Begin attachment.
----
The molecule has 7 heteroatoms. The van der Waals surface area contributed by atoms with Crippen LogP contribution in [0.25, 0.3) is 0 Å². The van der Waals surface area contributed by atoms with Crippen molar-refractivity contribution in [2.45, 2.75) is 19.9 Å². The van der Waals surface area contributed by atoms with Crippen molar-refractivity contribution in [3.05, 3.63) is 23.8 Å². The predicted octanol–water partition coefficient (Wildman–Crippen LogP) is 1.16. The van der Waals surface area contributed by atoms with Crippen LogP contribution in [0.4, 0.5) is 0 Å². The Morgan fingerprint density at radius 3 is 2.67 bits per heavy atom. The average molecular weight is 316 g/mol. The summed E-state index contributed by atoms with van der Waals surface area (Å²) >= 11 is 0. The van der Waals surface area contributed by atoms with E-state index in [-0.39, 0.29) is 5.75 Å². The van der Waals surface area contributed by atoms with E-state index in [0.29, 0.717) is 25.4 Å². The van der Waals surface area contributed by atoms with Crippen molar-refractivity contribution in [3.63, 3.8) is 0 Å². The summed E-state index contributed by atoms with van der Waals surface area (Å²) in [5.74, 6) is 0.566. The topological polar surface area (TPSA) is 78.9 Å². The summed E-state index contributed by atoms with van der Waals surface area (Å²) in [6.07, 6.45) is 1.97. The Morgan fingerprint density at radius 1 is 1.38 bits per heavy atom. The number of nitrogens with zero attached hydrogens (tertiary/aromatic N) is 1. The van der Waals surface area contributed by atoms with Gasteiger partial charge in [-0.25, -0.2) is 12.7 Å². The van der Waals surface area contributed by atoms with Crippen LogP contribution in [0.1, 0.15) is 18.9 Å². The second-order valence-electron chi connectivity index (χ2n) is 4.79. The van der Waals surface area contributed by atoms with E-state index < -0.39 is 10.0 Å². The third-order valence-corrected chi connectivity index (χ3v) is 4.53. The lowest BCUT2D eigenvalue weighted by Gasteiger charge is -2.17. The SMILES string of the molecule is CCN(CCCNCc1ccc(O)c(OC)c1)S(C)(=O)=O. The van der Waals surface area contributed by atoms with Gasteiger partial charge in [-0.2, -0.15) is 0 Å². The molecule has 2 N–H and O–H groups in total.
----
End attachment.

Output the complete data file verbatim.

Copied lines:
The molecule has 7 heteroatoms. The van der Waals surface area contributed by atoms with Crippen LogP contribution in [0.25, 0.3) is 0 Å². The van der Waals surface area contributed by atoms with Crippen molar-refractivity contribution in [2.45, 2.75) is 19.9 Å². The van der Waals surface area contributed by atoms with Crippen molar-refractivity contribution in [3.05, 3.63) is 23.8 Å². The predicted octanol–water partition coefficient (Wildman–Crippen LogP) is 1.16. The van der Waals surface area contributed by atoms with Crippen LogP contribution in [0.4, 0.5) is 0 Å². The Morgan fingerprint density at radius 3 is 2.67 bits per heavy atom. The average molecular weight is 316 g/mol. The summed E-state index contributed by atoms with van der Waals surface area (Å²) >= 11 is 0. The van der Waals surface area contributed by atoms with E-state index in [-0.39, 0.29) is 5.75 Å². The van der Waals surface area contributed by atoms with E-state index in [0.29, 0.717) is 25.4 Å². The van der Waals surface area contributed by atoms with Crippen molar-refractivity contribution in [3.63, 3.8) is 0 Å². The summed E-state index contributed by atoms with van der Waals surface area (Å²) in [5.74, 6) is 0.566. The topological polar surface area (TPSA) is 78.9 Å². The summed E-state index contributed by atoms with van der Waals surface area (Å²) in [6.07, 6.45) is 1.97. The Morgan fingerprint density at radius 1 is 1.38 bits per heavy atom. The number of nitrogens with zero attached hydrogens (tertiary/aromatic N) is 1. The van der Waals surface area contributed by atoms with Gasteiger partial charge in [-0.25, -0.2) is 12.7 Å². The van der Waals surface area contributed by atoms with Crippen LogP contribution in [0.1, 0.15) is 18.9 Å². The second-order valence-electron chi connectivity index (χ2n) is 4.79. The van der Waals surface area contributed by atoms with E-state index < -0.39 is 10.0 Å². The third-order valence-corrected chi connectivity index (χ3v) is 4.53. The lowest BCUT2D eigenvalue weighted by Gasteiger charge is -2.17. The SMILES string of the molecule is CCN(CCCNCc1ccc(O)c(OC)c1)S(C)(=O)=O. The van der Waals surface area contributed by atoms with Gasteiger partial charge in [-0.2, -0.15) is 0 Å². The molecule has 2 N–H and O–H groups in total.